I'm not entirely sure if this is the right site for this, but I'll give it a shot.

Basically, I'm looking into different ways of setting up a single sign-on service for an existing corporate environment. Within this environment, there's anything from old legacy systems to new web services, all running on different platforms.

I'm not really looking for specific solutions, as much as high-level approaches/strategies. I found a great writeup here, but it's from 1997, so it's not exactly up-to-date. If you know of a similar, but newer, paper, please post a link to it. If not, I would be eternally grateful if you were able to contribute with information on more modern models that haven't yet been brought up. If you have implemented such a system in a similar environment, I would be very interested to hear how you went about it, and why you chose that specific strategy.

If this question would fit better on another site, please leave a comment and I'll post it there instead.


  • Please be more specific. Single sign on is a very board topic. If you have specific technologies you have to integrate with please post these. Commented Jan 9, 2012 at 7:35
  • Hi Tommy - as per the FAQ, this site is for security specific questions, and while there are a lot of security considerations in SSO, I feel the question reads more like an implementation one, so programmers.stackexchange.com may be a better fit.
    – Rory Alsop
    Commented Jan 9, 2012 at 8:59

2 Answers 2


If you try to implement a SSO system you have to distinguish two fundamental different solutions:

  1. Server side SSO: in this approach every server application must use a central authentication system like a LDAP or it must trust some kind of ticket like in Kerberos or SAML or the authentication must be done with some kind of certificate.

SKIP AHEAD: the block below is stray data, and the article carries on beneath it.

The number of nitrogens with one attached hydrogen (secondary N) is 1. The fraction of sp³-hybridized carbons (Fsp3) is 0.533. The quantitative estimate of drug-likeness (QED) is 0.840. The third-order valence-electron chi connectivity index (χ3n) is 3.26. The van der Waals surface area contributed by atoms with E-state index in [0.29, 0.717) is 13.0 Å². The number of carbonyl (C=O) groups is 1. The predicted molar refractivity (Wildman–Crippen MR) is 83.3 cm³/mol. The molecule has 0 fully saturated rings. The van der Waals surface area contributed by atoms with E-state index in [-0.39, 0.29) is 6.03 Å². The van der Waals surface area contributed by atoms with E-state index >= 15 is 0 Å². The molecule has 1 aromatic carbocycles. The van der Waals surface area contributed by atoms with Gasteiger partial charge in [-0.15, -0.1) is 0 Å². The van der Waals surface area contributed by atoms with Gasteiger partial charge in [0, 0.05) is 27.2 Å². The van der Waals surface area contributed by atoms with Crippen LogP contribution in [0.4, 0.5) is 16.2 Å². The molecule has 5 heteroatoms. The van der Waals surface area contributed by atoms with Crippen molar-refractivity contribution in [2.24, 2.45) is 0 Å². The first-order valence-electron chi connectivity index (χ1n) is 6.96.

2. Client side SSO: in this approach you have to use some kind of client software which automates the authentication process.

The advantage of Server side SSO is, that it can be implemented in a way that it gives you more security like a simple password authentication. But every server must be able to join the SSO system. In some cases this is technological complicated (SAML for graphical user interfaces other than the web browsers) and for legacy applications this may be a show stopper.

In those situations you have to use the client side SSO where some kind of software handles the authentication by sending login and password credentials to the input fields of the legacy application. This approach has a phishing weakness, because it is difficult for the client to trust the server, because a login window can only be identified by some kind of window title which can be easily hacked on every windowing system.

Rule of thumb: SSO in heterogeneous networks is complicated and very expensive.

  • Hi @ceving - can I ask why you are deleting multiple posts that don't appear to have anything wrong with them?
    – Rory Alsop
    Commented Oct 26, 2012 at 18:34

Trying to migrate legacy applications onto a SSO system is very difficult. Even just setting up new off-the-shelf applications for SSO can be near to impossible.

A more achievable option (which paves the way to a true SSO implementation, and therefore should at least be considered as a prerequisite) is to use a consolidated authentication / account management system: your users should have a single user id and a single password to access multiple services.

LDAP is the obvious choice for this. That's not to say it won't be hard work - even starting with something like GoSA or MS-Active Directory you'll still need to create a consolidated user model and will probably need to adapt the default schema to some extent.

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